This species will grow bigger than other members of its genus and will display seven dark vertical bars on the body. Male P. rubrolabiatus also distinguish themselves from males of other species in the same genus by not having any coloration or patterning on the fins.
P. rubrolabiatus is native to the Kolenté River basin in Guinea, where it inhabits soft, acidic waterways that flow through forested areas. Keep the water soft and the pH value below 6.0 in the aquarium. Being an omnivore, it needs both green and meaty foods in its diet to stay happy and healthy in captivity. Be forewarned that this is a fairly hostile species.
The yellow-cheeked kribensis (P. subocellatus) was described in 1872. There have been a lot of mix-ups and mislabeled fish in the aquarium trade, so older accounts regarding this species are not always reliable. The specific name subocellatus is derived from two Latin words: sub, which signifies “under,” and ocellatus, which means “spot.”
Compared to most other members of its genus, P. subocellatus has a very high body. The female is more colorful than the male and is adorned with the yellow cheeks from which this species’ common name derives. She also sports a striking, reflective white pattern on her dorsal fins, and the color of her belly intensifies to pinkish red, bordered by two broad stripes of blackberry blue during the spawning period. The yellow coloration is also found on the end of her tail and on the upper half of the caudal fin, along with numerous black spots. These spots are also present on the back half of the dorsal fin.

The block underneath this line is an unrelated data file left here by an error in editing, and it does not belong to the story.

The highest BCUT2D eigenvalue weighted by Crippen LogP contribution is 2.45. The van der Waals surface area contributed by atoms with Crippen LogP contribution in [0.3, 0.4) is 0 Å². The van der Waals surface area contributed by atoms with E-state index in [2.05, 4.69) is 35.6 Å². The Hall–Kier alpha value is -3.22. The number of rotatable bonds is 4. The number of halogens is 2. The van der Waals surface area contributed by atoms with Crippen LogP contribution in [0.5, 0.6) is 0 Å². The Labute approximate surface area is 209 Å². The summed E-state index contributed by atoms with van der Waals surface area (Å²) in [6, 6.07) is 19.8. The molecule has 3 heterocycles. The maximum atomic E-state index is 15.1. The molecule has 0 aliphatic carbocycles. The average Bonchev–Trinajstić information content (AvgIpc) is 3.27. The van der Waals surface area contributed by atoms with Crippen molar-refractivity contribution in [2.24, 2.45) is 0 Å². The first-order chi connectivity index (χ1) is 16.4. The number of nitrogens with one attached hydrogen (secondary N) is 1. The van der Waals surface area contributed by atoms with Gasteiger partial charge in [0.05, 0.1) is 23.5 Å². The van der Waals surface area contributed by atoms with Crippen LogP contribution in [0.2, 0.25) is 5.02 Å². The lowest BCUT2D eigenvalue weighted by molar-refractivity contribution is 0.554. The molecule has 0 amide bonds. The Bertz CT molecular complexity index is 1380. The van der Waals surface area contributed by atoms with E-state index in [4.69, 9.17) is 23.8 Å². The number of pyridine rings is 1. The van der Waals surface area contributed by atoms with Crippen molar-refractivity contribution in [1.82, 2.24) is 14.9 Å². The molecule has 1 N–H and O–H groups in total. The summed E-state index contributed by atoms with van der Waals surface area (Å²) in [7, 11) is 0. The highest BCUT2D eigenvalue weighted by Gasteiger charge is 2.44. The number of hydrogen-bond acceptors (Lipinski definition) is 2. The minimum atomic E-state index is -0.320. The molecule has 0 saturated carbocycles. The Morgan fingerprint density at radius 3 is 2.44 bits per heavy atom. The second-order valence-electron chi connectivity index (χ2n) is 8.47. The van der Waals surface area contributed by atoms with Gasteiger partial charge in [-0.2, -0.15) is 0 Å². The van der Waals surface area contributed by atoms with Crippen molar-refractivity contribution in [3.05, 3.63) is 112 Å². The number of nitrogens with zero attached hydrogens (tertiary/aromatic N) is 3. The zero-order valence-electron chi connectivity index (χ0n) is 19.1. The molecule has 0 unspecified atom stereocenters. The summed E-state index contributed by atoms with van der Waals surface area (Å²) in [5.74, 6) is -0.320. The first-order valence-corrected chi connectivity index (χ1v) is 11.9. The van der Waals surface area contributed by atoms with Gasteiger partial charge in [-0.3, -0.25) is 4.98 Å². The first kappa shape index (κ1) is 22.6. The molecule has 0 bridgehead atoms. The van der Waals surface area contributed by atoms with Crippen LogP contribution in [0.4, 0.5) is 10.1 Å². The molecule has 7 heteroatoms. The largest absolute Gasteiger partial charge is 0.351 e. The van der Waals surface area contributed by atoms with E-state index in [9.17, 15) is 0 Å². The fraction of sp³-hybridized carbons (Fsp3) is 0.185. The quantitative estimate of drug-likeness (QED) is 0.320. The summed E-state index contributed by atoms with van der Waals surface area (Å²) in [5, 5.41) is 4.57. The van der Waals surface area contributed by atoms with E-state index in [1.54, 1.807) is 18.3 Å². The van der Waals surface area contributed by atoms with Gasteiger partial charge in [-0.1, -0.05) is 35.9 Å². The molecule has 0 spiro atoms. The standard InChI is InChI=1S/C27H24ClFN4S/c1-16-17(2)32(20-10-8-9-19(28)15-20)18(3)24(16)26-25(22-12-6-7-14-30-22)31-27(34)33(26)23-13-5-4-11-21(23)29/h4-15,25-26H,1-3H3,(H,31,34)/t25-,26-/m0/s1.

The male also has some yellow on his cheeks, but the shade is more pastel than bright. The unpaired fins are also a bit yellow, but without any spotting. His dorsal fin sports a lavender band just below the red edge. During breeding periods, his belly will turn pinkish red, and the same can happen when he gets territorial.
P. subocellatus is hardier and less aggressive than the common krib and will grow to roughly the same size. It is actually quite strange that P. pulcher is so much more widespread in the hobby than this charming little fellow. Maybe it has to do with the fact that the fry of this species can be a bit tricky to keep alive.
The range of P. subocellatus spans from Gabon to Congo in Western Africa, where it can be found in a wide variety of habitats, including brackish water. The northernmost part of its range borders that of P. taeniatus, while its other geographical limit is the mouth of the Congo River. In captivity, it can be housed in both soft and hard water, and will tolerate a pH value from 6.0 to 8.0. This doesn’t mean that you should allow the parameters to swing back and forth; always give your fish a chance to unhurriedly grow accustomed to new conditions through slow, gradual changes. The recommended water temperature for this species is 72° to 79°F (22° to 26°C).
Due to its comparatively calm temperament, P. subocellatus is kept in both community and species tanks. A densely planted aquarium with plenty of caves and other hiding spots is recommended. This species is not fond of sharp light, so use floating plants to keep its home shaded. If your fish remain shy despite this, try adding some dither fish to the setup.